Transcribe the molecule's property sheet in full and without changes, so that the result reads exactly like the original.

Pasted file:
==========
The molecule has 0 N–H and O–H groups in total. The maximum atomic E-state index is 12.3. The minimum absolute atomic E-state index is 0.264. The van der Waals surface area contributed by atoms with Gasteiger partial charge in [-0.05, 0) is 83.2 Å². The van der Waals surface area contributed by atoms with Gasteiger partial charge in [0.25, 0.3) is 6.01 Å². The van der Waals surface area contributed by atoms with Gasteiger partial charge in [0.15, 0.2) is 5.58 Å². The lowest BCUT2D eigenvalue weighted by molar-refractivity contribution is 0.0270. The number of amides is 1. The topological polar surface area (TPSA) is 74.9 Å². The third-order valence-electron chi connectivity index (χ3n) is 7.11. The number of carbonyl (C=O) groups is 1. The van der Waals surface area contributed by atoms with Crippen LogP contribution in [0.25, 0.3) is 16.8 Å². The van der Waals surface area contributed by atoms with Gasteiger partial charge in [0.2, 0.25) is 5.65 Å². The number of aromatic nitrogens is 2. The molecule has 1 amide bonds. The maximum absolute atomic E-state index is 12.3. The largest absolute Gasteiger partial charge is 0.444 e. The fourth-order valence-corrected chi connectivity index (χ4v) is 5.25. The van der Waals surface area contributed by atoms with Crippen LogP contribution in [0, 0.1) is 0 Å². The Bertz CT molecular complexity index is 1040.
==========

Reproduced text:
The molecule has 0 N–H and O–H groups in total. The maximum atomic E-state index is 12.3. The minimum absolute atomic E-state index is 0.264. The van der Waals surface area contributed by atoms with Gasteiger partial charge in [-0.05, 0) is 83.2 Å². The van der Waals surface area contributed by atoms with Gasteiger partial charge in [0.25, 0.3) is 6.01 Å². The van der Waals surface area contributed by atoms with Gasteiger partial charge in [0.15, 0.2) is 5.58 Å². The lowest BCUT2D eigenvalue weighted by molar-refractivity contribution is 0.0270. The number of amides is 1. The topological polar surface area (TPSA) is 74.9 Å². The third-order valence-electron chi connectivity index (χ3n) is 7.11. The number of carbonyl (C=O) groups is 1. The van der Waals surface area contributed by atoms with Crippen LogP contribution in [0.25, 0.3) is 16.8 Å². The van der Waals surface area contributed by atoms with Gasteiger partial charge in [0.2, 0.25) is 5.65 Å². The number of aromatic nitrogens is 2. The molecule has 1 amide bonds. The maximum absolute atomic E-state index is 12.3. The largest absolute Gasteiger partial charge is 0.444 e. The fourth-order valence-corrected chi connectivity index (χ4v) is 5.25. The van der Waals surface area contributed by atoms with Crippen LogP contribution in [0, 0.1) is 0 Å². The Bertz CT molecular complexity index is 1040.